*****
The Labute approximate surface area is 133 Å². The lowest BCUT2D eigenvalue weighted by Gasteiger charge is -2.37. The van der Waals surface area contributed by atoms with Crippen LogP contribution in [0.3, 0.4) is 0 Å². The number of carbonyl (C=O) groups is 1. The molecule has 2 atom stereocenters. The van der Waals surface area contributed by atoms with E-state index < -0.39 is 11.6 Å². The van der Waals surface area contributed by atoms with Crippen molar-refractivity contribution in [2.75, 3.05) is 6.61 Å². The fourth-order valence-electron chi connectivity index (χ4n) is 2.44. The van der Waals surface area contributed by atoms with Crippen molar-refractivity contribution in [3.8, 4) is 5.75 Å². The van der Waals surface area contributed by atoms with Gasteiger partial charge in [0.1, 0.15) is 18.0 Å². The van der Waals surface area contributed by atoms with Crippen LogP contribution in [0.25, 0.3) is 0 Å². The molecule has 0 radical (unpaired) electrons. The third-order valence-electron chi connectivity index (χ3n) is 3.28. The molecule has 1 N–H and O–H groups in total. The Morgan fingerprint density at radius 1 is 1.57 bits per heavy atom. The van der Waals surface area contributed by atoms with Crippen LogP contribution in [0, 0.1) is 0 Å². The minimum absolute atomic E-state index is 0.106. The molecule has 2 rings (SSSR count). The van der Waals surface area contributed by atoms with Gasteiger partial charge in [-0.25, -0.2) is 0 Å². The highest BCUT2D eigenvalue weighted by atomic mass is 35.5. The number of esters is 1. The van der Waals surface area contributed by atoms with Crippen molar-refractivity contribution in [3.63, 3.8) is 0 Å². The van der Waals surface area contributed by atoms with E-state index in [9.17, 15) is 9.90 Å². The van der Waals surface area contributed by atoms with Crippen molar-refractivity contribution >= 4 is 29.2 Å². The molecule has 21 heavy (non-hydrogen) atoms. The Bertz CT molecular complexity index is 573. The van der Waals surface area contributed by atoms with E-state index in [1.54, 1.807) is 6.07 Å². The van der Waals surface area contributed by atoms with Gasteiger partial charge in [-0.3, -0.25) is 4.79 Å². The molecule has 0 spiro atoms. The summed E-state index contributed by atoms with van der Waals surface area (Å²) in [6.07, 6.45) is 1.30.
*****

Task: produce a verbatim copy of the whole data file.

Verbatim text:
The Labute approximate surface area is 133 Å². The lowest BCUT2D eigenvalue weighted by Gasteiger charge is -2.37. The van der Waals surface area contributed by atoms with Crippen LogP contribution in [0.3, 0.4) is 0 Å². The number of carbonyl (C=O) groups is 1. The molecule has 2 atom stereocenters. The van der Waals surface area contributed by atoms with E-state index < -0.39 is 11.6 Å². The van der Waals surface area contributed by atoms with Crippen molar-refractivity contribution in [2.75, 3.05) is 6.61 Å². The fourth-order valence-electron chi connectivity index (χ4n) is 2.44. The van der Waals surface area contributed by atoms with Crippen molar-refractivity contribution in [3.8, 4) is 5.75 Å². The van der Waals surface area contributed by atoms with Gasteiger partial charge in [0.1, 0.15) is 18.0 Å². The van der Waals surface area contributed by atoms with Crippen LogP contribution in [0.25, 0.3) is 0 Å². The molecule has 0 radical (unpaired) electrons. The third-order valence-electron chi connectivity index (χ3n) is 3.28. The molecule has 1 N–H and O–H groups in total. The Morgan fingerprint density at radius 1 is 1.57 bits per heavy atom. The van der Waals surface area contributed by atoms with Crippen LogP contribution in [0, 0.1) is 0 Å². The minimum absolute atomic E-state index is 0.106. The molecule has 2 rings (SSSR count). The van der Waals surface area contributed by atoms with Gasteiger partial charge in [-0.25, -0.2) is 0 Å². The highest BCUT2D eigenvalue weighted by atomic mass is 35.5. The number of esters is 1. The van der Waals surface area contributed by atoms with Crippen molar-refractivity contribution in [3.63, 3.8) is 0 Å². The van der Waals surface area contributed by atoms with E-state index in [9.17, 15) is 9.90 Å². The van der Waals surface area contributed by atoms with Crippen molar-refractivity contribution >= 4 is 29.2 Å². The molecule has 21 heavy (non-hydrogen) atoms. The Bertz CT molecular complexity index is 573. The van der Waals surface area contributed by atoms with E-state index in [1.54, 1.807) is 6.07 Å². The van der Waals surface area contributed by atoms with Gasteiger partial charge in [-0.3, -0.25) is 4.79 Å². The molecule has 0 spiro atoms. The summed E-state index contributed by atoms with van der Waals surface area (Å²) in [6.07, 6.45) is 1.30.